In this year’s CBC Massey Lectures, bestselling author Lawrence Hill offers a provocative examination of the scientific and social history of blood, and on the ways that it unites and divides us today.
Blood runs red through every person’s arteries and fulfills the same functions in every human being. The study of blood has advanced our understanding of biology and improved medical treatments, but its cultural and social representations have divided us perennially. Blood pulses through religion, literature, and the visual arts. Every time it pools or spills, we learn a little more about what brings human beings together and what pulls us apart. For centuries, perceptions of difference in our blood have separated people on the basis of gender, race, class, and nation. Ideas about blood purity have spawned rules about who gets to belong to a family or cultural group, who enjoys the rights of citizenship and nationality, what privileges one can expect to be granted or denied, whether you inherit poverty or the right to rule over the masses, what constitutes fair play in sport, and what defines a person’s identity.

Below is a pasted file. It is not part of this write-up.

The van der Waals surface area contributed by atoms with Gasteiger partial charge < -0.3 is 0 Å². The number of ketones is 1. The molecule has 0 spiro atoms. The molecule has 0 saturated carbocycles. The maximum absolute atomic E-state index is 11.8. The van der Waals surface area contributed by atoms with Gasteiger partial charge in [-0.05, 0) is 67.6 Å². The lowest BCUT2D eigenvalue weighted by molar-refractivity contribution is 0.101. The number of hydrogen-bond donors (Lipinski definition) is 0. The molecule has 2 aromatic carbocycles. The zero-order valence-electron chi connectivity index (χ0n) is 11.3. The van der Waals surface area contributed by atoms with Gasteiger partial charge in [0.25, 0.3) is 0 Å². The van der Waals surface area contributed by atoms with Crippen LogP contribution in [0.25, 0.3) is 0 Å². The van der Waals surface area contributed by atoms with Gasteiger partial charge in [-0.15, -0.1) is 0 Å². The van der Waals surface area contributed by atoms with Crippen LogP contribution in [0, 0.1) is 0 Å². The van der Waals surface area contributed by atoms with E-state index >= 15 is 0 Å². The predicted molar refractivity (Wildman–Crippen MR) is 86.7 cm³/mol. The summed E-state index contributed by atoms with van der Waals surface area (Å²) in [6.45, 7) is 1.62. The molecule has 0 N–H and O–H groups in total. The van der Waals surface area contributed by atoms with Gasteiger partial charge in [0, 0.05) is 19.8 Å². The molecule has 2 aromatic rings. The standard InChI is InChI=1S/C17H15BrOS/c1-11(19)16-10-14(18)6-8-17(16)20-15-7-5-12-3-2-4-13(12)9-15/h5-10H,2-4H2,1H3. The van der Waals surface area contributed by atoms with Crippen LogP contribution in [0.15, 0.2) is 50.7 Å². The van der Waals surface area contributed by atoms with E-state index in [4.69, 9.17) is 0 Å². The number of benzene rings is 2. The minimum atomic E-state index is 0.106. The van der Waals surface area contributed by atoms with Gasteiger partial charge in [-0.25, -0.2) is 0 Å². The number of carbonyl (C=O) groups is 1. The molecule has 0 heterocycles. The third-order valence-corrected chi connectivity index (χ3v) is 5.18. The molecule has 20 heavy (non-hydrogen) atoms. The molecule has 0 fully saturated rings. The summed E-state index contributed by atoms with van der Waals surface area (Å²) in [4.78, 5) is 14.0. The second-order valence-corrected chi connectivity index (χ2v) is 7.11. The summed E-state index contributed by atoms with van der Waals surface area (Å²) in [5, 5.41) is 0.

Blood: The Stuff of Life is a bold meditation on blood as an historical and contemporary marker of identity, belonging, gender, race, class, citizenship, athletic superiority, and nationhood.
Lawrence Hill is the author of several novels and works of nonfiction, including Some Great Thing, Any Known Blood, and the award-winning national bestseller The Book of Negroes. He also wrote the memoir Black Berry, Sweet Juice: On Being Black and White in Canada and co-authored, with Joshua Key, The Deserter’s Tale: The Story of an Ordinary Soldier Who Walked Away from the War in Iraq.